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For Kenya's Orphans, Memories of Violence Remain

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For Kenya's Orphans, Memories of Violence Remain

Commentary

For Kenya's Orphans, Memories of Violence Remain

For Kenya's Orphans, Memories of Violence Remain

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Children at the Sons of King Jesus Orphanage come from nine different tribes in Kenya. Courtesy Pius Kamau hide caption

toggle caption Courtesy Pius Kamau

Children at the Sons of King Jesus Orphanage come from nine different tribes in Kenya.

Courtesy Pius Kamau

Commentator Pius Kamau grew up in Kenya is anxious about the country of his birth because of children growing up there now. Kenya passed a hurdle as a democratic country Wednesday, peacefully electing five members of Parliament — three from the ruling party and two apparently from the opposition party. But that even-handed vote comes just half a year after the presidential election that set off weeks of deadly violence.

My sister Mary cares for 120 orphans in Kenya. Most of them were orphaned by HIV/AIDS. Some suffer from AIDS or are HIV-positive themselves.

Mary built the orphanage in Nairobi and has nurtured the children for a decade. They are thriving. But even orphanages, run by selfless folks in a world ruled by selfish men, are endangered by political violence.

After Kenya's election in December, Kibera, Africa's largest slum, exploded into fires of intertribal violence. Mary moved her children away from Kibera for their safety. These kids from Nairobi's streets come from nine tribes: Kikuyu, Masai and others. Because Mary is Kikuyu, she was afraid the Luo who had attacked her tribe might attack her orphans as well.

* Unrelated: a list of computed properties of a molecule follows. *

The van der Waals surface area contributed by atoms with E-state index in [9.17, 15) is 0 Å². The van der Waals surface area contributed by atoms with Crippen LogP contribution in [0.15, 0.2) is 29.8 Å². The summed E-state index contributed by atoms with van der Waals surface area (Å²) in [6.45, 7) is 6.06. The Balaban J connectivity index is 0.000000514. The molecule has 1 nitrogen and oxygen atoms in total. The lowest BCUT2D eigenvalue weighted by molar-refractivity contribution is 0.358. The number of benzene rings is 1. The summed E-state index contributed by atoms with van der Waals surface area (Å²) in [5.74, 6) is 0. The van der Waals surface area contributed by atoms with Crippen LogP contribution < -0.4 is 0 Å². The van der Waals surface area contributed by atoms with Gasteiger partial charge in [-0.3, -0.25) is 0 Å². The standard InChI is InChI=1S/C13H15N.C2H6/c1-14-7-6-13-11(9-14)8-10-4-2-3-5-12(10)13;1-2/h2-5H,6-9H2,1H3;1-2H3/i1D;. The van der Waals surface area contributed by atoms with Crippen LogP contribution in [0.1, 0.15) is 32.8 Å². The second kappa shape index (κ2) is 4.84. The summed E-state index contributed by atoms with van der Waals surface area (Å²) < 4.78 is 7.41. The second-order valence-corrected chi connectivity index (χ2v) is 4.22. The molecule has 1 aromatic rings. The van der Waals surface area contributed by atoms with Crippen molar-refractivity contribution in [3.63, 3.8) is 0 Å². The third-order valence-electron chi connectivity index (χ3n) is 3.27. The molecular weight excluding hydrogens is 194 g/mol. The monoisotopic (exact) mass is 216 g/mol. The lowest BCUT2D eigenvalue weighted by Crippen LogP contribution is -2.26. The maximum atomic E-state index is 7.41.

From the distance of America, I watched machete-wielding mobs on TV. They looted and killed with bloodthirsty abandon. It reminded me of Rwanda's genocide. I still imagine the mob's violence reflected in children's innocent eyes. I think about the fear they must have felt as the mob shouted and called to kill.

Mary's orphans have moved to a new, safer and more permanent home. But peace in Africa is always tenuous. Peace and safety depend on the whims of politicians.

African orphans live in a treacherous time ... when corruption, disease, and ethnic violence conspire to add misery to their lives. I worry about their nightmarish dreams, about the residue of hatred that will remain in their young minds.

I am grateful that our prayers for the end of the violent crisis in Kenya were answered. But for the sake of Mary's orphans — for the sake of every orphan, every child who's hungry and unloved anywhere in Africa — I fear the next upheaval.

Commentator Pius Kamau is a surgeon born in Kenya and now living in Denver.

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